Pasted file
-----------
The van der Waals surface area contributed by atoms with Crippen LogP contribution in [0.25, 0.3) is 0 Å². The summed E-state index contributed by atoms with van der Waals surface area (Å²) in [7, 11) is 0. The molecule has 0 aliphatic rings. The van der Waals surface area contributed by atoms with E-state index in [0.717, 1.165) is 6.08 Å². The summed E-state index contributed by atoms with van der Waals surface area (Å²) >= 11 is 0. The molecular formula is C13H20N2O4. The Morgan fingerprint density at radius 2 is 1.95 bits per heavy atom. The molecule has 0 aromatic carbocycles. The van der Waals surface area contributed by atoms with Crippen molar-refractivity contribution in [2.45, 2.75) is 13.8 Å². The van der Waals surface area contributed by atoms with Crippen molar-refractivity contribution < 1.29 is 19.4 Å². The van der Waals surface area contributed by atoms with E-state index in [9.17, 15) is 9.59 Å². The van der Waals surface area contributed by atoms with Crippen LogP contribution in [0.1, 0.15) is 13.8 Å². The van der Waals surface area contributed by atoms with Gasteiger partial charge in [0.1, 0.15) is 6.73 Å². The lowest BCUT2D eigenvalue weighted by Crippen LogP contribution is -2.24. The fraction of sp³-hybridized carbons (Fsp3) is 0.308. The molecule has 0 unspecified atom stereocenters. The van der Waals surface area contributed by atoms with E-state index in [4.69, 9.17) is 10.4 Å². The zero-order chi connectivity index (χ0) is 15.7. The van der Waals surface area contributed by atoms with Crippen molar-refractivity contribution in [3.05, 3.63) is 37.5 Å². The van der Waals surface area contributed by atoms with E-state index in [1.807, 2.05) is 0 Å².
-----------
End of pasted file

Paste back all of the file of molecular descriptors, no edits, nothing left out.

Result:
The van der Waals surface area contributed by atoms with Crippen LogP contribution in [0.25, 0.3) is 0 Å². The summed E-state index contributed by atoms with van der Waals surface area (Å²) in [7, 11) is 0. The molecule has 0 aliphatic rings. The van der Waals surface area contributed by atoms with E-state index in [0.717, 1.165) is 6.08 Å². The summed E-state index contributed by atoms with van der Waals surface area (Å²) >= 11 is 0. The molecular formula is C13H20N2O4. The Morgan fingerprint density at radius 2 is 1.95 bits per heavy atom. The molecule has 0 aromatic carbocycles. The van der Waals surface area contributed by atoms with Crippen molar-refractivity contribution in [2.45, 2.75) is 13.8 Å². The van der Waals surface area contributed by atoms with Crippen molar-refractivity contribution < 1.29 is 19.4 Å². The van der Waals surface area contributed by atoms with E-state index in [9.17, 15) is 9.59 Å². The van der Waals surface area contributed by atoms with Crippen LogP contribution in [0.1, 0.15) is 13.8 Å². The van der Waals surface area contributed by atoms with Gasteiger partial charge in [0.1, 0.15) is 6.73 Å². The lowest BCUT2D eigenvalue weighted by Crippen LogP contribution is -2.24. The fraction of sp³-hybridized carbons (Fsp3) is 0.308. The molecule has 0 unspecified atom stereocenters. The van der Waals surface area contributed by atoms with E-state index in [4.69, 9.17) is 10.4 Å². The zero-order chi connectivity index (χ0) is 15.7. The van der Waals surface area contributed by atoms with Crippen molar-refractivity contribution in [3.05, 3.63) is 37.5 Å². The van der Waals surface area contributed by atoms with E-state index in [1.807, 2.05) is 0 Å².